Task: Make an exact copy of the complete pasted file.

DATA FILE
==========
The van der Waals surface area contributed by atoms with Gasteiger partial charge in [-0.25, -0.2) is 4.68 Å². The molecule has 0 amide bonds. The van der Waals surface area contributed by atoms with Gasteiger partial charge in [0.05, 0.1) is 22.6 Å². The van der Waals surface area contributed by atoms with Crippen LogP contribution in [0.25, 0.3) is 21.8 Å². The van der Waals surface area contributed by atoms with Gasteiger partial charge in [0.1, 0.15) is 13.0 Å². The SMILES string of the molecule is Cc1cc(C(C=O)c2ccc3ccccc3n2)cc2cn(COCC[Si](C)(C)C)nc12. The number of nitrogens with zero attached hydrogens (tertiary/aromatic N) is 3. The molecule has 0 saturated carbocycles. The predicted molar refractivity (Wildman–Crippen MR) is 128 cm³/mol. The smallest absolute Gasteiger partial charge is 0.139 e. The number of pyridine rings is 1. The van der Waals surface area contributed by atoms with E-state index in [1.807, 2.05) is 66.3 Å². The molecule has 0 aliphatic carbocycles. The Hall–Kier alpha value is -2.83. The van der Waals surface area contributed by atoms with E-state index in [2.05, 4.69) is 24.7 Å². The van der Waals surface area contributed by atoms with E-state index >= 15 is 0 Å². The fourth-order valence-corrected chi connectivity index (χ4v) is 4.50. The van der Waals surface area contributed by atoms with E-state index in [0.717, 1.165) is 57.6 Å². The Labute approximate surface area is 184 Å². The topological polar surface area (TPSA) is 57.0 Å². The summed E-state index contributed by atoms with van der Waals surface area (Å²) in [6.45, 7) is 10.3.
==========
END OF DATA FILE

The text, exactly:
The van der Waals surface area contributed by atoms with Gasteiger partial charge in [-0.25, -0.2) is 4.68 Å². The molecule has 0 amide bonds. The van der Waals surface area contributed by atoms with Gasteiger partial charge in [0.05, 0.1) is 22.6 Å². The van der Waals surface area contributed by atoms with Crippen LogP contribution in [0.25, 0.3) is 21.8 Å². The van der Waals surface area contributed by atoms with Gasteiger partial charge in [0.1, 0.15) is 13.0 Å². The SMILES string of the molecule is Cc1cc(C(C=O)c2ccc3ccccc3n2)cc2cn(COCC[Si](C)(C)C)nc12. The number of nitrogens with zero attached hydrogens (tertiary/aromatic N) is 3. The molecule has 0 saturated carbocycles. The predicted molar refractivity (Wildman–Crippen MR) is 128 cm³/mol. The smallest absolute Gasteiger partial charge is 0.139 e. The number of pyridine rings is 1. The van der Waals surface area contributed by atoms with E-state index in [1.807, 2.05) is 66.3 Å². The molecule has 0 aliphatic carbocycles. The Hall–Kier alpha value is -2.83. The van der Waals surface area contributed by atoms with E-state index in [2.05, 4.69) is 24.7 Å². The van der Waals surface area contributed by atoms with E-state index >= 15 is 0 Å². The fourth-order valence-corrected chi connectivity index (χ4v) is 4.50. The van der Waals surface area contributed by atoms with E-state index in [0.717, 1.165) is 57.6 Å². The Labute approximate surface area is 184 Å². The topological polar surface area (TPSA) is 57.0 Å². The summed E-state index contributed by atoms with van der Waals surface area (Å²) in [6.45, 7) is 10.3.